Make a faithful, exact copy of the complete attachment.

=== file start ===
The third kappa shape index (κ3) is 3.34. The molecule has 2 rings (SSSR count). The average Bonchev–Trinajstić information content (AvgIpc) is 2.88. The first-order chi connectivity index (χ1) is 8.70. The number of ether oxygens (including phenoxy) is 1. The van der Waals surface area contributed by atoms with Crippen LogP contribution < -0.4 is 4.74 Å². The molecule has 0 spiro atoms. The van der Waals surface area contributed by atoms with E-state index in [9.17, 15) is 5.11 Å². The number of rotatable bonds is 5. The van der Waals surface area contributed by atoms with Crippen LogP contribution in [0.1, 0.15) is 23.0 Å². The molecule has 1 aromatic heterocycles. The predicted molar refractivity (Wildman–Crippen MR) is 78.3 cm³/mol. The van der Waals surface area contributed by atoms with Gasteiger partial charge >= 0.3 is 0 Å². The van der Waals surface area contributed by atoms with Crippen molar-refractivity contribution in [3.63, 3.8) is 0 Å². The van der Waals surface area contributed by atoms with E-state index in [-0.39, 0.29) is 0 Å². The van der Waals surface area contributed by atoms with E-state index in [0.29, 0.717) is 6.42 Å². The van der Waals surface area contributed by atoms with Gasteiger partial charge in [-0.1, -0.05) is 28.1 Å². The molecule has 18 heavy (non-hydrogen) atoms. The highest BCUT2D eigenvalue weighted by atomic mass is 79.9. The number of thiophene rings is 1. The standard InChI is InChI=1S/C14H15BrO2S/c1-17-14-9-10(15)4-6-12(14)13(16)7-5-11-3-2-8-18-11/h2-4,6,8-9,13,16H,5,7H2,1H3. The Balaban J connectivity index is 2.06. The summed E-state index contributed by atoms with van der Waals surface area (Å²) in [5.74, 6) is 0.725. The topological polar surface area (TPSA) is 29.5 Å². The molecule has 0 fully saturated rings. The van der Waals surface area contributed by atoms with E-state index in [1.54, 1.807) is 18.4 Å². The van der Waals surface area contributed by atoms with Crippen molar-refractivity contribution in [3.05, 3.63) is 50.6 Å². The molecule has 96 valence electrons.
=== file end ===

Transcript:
The third kappa shape index (κ3) is 3.34. The molecule has 2 rings (SSSR count). The average Bonchev–Trinajstić information content (AvgIpc) is 2.88. The first-order chi connectivity index (χ1) is 8.70. The number of ether oxygens (including phenoxy) is 1. The van der Waals surface area contributed by atoms with Crippen LogP contribution < -0.4 is 4.74 Å². The molecule has 0 spiro atoms. The van der Waals surface area contributed by atoms with E-state index in [9.17, 15) is 5.11 Å². The number of rotatable bonds is 5. The van der Waals surface area contributed by atoms with Crippen LogP contribution in [0.1, 0.15) is 23.0 Å². The molecule has 1 aromatic heterocycles. The predicted molar refractivity (Wildman–Crippen MR) is 78.3 cm³/mol. The van der Waals surface area contributed by atoms with Gasteiger partial charge >= 0.3 is 0 Å². The van der Waals surface area contributed by atoms with Crippen molar-refractivity contribution in [3.63, 3.8) is 0 Å². The van der Waals surface area contributed by atoms with E-state index in [-0.39, 0.29) is 0 Å². The van der Waals surface area contributed by atoms with E-state index in [0.29, 0.717) is 6.42 Å². The van der Waals surface area contributed by atoms with Gasteiger partial charge in [-0.1, -0.05) is 28.1 Å². The molecule has 18 heavy (non-hydrogen) atoms. The highest BCUT2D eigenvalue weighted by atomic mass is 79.9. The number of thiophene rings is 1. The standard InChI is InChI=1S/C14H15BrO2S/c1-17-14-9-10(15)4-6-12(14)13(16)7-5-11-3-2-8-18-11/h2-4,6,8-9,13,16H,5,7H2,1H3. The Balaban J connectivity index is 2.06. The summed E-state index contributed by atoms with van der Waals surface area (Å²) in [5.74, 6) is 0.725. The topological polar surface area (TPSA) is 29.5 Å². The molecule has 0 fully saturated rings. The van der Waals surface area contributed by atoms with E-state index in [1.54, 1.807) is 18.4 Å². The van der Waals surface area contributed by atoms with Crippen molar-refractivity contribution in [3.05, 3.63) is 50.6 Å². The molecule has 96 valence electrons.